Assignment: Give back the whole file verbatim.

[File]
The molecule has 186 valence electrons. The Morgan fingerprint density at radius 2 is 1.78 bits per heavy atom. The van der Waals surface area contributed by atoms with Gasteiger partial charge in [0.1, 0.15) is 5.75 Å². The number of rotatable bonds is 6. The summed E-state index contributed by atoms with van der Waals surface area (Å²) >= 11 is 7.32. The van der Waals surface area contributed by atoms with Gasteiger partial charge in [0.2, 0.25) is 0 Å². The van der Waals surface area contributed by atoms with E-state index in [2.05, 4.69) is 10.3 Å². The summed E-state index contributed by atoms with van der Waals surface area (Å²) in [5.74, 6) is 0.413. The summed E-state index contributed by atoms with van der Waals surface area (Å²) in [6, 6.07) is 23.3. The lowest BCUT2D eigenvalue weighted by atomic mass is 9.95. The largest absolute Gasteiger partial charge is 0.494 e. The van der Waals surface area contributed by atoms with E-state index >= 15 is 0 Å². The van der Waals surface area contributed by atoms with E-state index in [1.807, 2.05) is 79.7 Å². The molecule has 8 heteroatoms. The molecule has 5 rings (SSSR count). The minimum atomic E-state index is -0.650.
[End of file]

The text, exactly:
The molecule has 186 valence electrons. The Morgan fingerprint density at radius 2 is 1.78 bits per heavy atom. The van der Waals surface area contributed by atoms with Gasteiger partial charge in [0.1, 0.15) is 5.75 Å². The number of rotatable bonds is 6. The summed E-state index contributed by atoms with van der Waals surface area (Å²) >= 11 is 7.32. The van der Waals surface area contributed by atoms with Gasteiger partial charge in [0.2, 0.25) is 0 Å². The van der Waals surface area contributed by atoms with E-state index in [2.05, 4.69) is 10.3 Å². The summed E-state index contributed by atoms with van der Waals surface area (Å²) in [5.74, 6) is 0.413. The summed E-state index contributed by atoms with van der Waals surface area (Å²) in [6, 6.07) is 23.3. The lowest BCUT2D eigenvalue weighted by atomic mass is 9.95. The largest absolute Gasteiger partial charge is 0.494 e. The van der Waals surface area contributed by atoms with E-state index >= 15 is 0 Å². The van der Waals surface area contributed by atoms with E-state index in [1.807, 2.05) is 79.7 Å². The molecule has 8 heteroatoms. The molecule has 5 rings (SSSR count). The minimum atomic E-state index is -0.650.